"Jenta drikker vann."

Translation:The girl is drinking water.

May 22, 2015



What is the difference of pronunciation between "jente" and "jenta"?

September 1, 2016


At the end of the word "jenta", (at least my female robot voice did this, I don't know if this is how you would actually say it) you would hear a slightly enunciated "ah" sound. While at the end of the word "jente" the ending sound sounds more like an "uh" and is not enunciated. (I think)

February 1, 2017


So the -a is the definite article for jente? Why not jenten?

May 22, 2015

  • 199

This is optional. The feminine gender is completely optional in Norwegian and can always be replaced with the Masculine ending. In this case the feminine -a ending is used for the definite article, while -en would've been used if it was masculine. Both are equally correct.

Feminine: ei jente - jenta - jenter - jentene

Masculine: en jente - jenten - jenter - jentene

May 22, 2015


so is there no conjugations for verbs?

May 25, 2015


No! :D Most of the Nordic languages are like that, I think.

October 6, 2015


Yes there is conjugation, but it's very simple: it's the same for all grammatical persons (in present tense, basically, you add -r)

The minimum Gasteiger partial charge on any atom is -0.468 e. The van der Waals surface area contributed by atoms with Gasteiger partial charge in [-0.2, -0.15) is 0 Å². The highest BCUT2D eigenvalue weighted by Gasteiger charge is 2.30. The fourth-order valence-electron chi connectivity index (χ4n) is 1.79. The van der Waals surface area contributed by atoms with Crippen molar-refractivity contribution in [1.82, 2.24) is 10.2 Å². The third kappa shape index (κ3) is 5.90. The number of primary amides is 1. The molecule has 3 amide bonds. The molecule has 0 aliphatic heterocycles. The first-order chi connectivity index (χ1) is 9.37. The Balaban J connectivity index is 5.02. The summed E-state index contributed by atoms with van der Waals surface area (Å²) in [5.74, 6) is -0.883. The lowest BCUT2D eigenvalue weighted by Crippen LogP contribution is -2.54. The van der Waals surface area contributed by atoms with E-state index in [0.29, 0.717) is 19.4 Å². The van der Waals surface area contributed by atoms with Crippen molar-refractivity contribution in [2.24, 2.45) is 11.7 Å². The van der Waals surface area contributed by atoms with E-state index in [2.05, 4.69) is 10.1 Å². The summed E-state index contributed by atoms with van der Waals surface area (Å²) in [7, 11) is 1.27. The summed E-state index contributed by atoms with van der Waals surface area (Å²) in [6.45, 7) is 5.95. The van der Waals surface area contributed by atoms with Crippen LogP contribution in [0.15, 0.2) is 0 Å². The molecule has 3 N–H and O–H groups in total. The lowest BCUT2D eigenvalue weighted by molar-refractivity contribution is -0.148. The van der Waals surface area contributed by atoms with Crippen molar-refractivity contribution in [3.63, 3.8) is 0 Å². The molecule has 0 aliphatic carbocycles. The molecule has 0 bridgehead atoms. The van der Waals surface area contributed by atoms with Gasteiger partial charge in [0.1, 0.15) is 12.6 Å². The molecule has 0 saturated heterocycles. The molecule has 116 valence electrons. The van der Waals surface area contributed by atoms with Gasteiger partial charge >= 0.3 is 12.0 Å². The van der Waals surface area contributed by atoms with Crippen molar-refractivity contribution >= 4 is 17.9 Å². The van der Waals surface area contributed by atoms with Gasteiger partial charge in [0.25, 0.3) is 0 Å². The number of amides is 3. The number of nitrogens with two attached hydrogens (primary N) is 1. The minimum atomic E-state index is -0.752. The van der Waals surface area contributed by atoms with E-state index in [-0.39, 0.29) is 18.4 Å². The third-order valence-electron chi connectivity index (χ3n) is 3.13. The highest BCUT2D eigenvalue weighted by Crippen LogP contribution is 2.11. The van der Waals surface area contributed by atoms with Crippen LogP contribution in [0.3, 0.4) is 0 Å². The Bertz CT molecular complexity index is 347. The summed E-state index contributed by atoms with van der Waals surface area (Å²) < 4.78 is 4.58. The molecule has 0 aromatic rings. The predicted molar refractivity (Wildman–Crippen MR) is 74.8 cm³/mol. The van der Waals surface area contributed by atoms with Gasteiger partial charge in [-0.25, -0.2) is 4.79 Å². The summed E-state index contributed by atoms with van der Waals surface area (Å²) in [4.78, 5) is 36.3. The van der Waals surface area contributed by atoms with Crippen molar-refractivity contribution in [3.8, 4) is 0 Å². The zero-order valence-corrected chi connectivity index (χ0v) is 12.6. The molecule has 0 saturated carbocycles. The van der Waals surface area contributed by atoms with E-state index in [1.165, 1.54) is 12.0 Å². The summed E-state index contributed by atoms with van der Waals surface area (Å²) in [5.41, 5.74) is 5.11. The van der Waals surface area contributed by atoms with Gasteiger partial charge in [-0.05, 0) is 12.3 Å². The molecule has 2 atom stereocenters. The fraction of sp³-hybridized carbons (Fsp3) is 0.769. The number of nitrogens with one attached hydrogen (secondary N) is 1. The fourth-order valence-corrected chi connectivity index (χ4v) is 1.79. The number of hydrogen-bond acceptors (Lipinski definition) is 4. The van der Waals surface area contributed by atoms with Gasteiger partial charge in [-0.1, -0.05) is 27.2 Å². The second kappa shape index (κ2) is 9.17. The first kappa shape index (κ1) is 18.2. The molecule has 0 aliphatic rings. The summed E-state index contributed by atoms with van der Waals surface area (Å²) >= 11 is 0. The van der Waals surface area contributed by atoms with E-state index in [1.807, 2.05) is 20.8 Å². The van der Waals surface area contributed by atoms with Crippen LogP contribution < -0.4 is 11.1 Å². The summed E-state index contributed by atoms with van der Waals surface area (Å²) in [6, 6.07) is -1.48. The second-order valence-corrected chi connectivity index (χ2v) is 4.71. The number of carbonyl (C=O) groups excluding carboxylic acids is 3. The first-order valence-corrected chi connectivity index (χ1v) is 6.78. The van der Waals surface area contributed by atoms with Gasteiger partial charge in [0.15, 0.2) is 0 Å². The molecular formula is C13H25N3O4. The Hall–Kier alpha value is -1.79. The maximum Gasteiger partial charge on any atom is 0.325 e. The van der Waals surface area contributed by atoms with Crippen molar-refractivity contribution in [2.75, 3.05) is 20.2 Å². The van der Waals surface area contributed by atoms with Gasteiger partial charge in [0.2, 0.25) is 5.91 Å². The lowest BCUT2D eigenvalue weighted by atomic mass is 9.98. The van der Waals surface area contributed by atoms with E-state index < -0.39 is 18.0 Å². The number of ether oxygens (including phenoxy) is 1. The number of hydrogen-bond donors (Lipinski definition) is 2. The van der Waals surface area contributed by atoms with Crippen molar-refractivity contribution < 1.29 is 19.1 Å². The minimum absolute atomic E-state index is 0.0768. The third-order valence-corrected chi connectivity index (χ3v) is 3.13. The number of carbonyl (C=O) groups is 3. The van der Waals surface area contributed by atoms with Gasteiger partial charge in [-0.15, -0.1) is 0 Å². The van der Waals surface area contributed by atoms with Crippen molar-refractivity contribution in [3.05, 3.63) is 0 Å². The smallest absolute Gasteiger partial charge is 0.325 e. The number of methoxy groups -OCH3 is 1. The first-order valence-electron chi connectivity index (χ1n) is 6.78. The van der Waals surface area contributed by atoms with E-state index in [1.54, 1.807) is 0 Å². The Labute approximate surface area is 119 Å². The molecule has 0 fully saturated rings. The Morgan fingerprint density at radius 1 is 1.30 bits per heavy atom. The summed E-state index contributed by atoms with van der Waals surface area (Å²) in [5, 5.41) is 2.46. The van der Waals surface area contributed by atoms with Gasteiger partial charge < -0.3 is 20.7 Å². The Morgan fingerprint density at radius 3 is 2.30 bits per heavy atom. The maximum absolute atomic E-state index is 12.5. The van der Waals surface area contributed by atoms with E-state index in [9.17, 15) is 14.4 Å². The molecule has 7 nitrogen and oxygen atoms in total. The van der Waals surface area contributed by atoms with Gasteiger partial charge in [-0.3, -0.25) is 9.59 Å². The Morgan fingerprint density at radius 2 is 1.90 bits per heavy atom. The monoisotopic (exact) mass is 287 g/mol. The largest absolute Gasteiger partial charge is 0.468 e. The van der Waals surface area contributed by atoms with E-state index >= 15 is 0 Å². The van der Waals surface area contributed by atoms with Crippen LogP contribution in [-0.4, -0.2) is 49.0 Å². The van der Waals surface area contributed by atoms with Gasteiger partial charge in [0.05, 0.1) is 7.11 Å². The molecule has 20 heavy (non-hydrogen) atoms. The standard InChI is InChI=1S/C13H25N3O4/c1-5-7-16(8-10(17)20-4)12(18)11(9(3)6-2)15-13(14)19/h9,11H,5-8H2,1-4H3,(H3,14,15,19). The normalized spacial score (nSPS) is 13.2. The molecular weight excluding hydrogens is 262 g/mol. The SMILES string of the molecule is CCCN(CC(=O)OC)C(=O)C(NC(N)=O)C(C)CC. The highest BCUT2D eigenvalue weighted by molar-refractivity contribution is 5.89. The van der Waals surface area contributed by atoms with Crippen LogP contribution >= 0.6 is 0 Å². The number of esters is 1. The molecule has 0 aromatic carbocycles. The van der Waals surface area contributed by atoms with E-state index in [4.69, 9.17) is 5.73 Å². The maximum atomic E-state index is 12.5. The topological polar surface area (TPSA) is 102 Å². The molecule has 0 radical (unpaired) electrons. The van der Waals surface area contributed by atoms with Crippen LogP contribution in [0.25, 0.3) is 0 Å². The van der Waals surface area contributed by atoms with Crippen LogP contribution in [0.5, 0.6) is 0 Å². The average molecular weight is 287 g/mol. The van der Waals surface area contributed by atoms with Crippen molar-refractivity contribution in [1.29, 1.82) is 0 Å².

January 26, 2017


I don't get it... shouldn't it be jent(en)=the girl....just like mannen=the man?

May 11, 2016


It can be. However the feminine ei article can be used if the subject is female in this case. When this happens the definite form ends in -a. Both jenten and jenta are grammatically correct, however.

June 3, 2016


How come "The girl drinks water." is wrong?

July 14, 2016


I wrote the same and it was ok

August 21, 2016


Because she knows she gotta stay hydrated

May 10, 2017


And why the en is put in the final? In mean , why not En jenta drikker vann , instead of Jenten drikker vann

July 4, 2016

  • 152

"En jente" is the indefinite form: "a girl"

When "-en" is added to the end of the word instead ("jenten"), it is as a definite suffix to make the definite form: "the girl"

July 4, 2016


By the way. In English we have "the girl is drinking water" and "the girl driks water". Diferent verbal tenses. Doesn't in Norsk happen the same? 'Cause looking by these phrases in norsk seems we aways have the same verbal tense but only depending about the interpretation or context. Is it?

June 17, 2017


Okay... so simple terms to see if I've got this right: Jente is "girl" Jenten is "girls" Jenter is "the girl" and Jenta is "a girl"

or is it more complicated than that?

July 6, 2017


I understood it differently! Jente is "girl", En/ei jente is "a girl", Jenter is "girls", Jenta and Jenten is "the girl. And...if it is not like that...i will break all my notes because this is nonesense! :D

April 8, 2019


I am unclear as when to use jenta or jente??

March 10, 2018



February 4, 2019
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